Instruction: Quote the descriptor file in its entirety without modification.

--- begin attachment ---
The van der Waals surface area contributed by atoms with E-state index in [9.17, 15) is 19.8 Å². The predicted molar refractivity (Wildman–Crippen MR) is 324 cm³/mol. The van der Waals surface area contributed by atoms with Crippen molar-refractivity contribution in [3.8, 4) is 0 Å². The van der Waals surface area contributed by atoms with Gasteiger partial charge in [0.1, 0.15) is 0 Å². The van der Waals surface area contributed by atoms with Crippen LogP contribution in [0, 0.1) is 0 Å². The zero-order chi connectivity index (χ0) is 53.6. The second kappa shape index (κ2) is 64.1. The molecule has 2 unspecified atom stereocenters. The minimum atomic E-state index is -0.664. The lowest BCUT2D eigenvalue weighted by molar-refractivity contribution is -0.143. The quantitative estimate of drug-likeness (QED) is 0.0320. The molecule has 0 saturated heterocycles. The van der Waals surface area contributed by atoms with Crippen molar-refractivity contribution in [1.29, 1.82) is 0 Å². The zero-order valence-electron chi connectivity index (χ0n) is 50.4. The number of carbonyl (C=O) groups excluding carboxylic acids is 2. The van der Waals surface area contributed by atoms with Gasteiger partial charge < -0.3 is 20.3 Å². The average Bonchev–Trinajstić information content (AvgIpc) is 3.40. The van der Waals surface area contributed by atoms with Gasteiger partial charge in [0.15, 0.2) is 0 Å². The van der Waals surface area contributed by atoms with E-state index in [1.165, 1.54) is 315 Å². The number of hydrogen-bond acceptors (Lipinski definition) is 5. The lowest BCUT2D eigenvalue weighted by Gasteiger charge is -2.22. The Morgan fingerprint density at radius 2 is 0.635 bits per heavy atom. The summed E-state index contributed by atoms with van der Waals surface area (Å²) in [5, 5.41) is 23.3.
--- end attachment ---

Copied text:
The van der Waals surface area contributed by atoms with E-state index in [9.17, 15) is 19.8 Å². The predicted molar refractivity (Wildman–Crippen MR) is 324 cm³/mol. The van der Waals surface area contributed by atoms with Crippen molar-refractivity contribution in [3.8, 4) is 0 Å². The van der Waals surface area contributed by atoms with Gasteiger partial charge in [0.1, 0.15) is 0 Å². The van der Waals surface area contributed by atoms with Crippen LogP contribution in [0, 0.1) is 0 Å². The zero-order chi connectivity index (χ0) is 53.6. The second kappa shape index (κ2) is 64.1. The molecule has 2 unspecified atom stereocenters. The minimum atomic E-state index is -0.664. The lowest BCUT2D eigenvalue weighted by molar-refractivity contribution is -0.143. The quantitative estimate of drug-likeness (QED) is 0.0320. The molecule has 0 saturated heterocycles. The van der Waals surface area contributed by atoms with Crippen molar-refractivity contribution in [1.29, 1.82) is 0 Å². The zero-order valence-electron chi connectivity index (χ0n) is 50.4. The number of carbonyl (C=O) groups excluding carboxylic acids is 2. The van der Waals surface area contributed by atoms with Gasteiger partial charge < -0.3 is 20.3 Å². The average Bonchev–Trinajstić information content (AvgIpc) is 3.40. The van der Waals surface area contributed by atoms with Gasteiger partial charge in [0.15, 0.2) is 0 Å². The van der Waals surface area contributed by atoms with E-state index in [1.165, 1.54) is 315 Å². The number of hydrogen-bond acceptors (Lipinski definition) is 5. The lowest BCUT2D eigenvalue weighted by Gasteiger charge is -2.22. The Morgan fingerprint density at radius 2 is 0.635 bits per heavy atom. The summed E-state index contributed by atoms with van der Waals surface area (Å²) in [5, 5.41) is 23.3.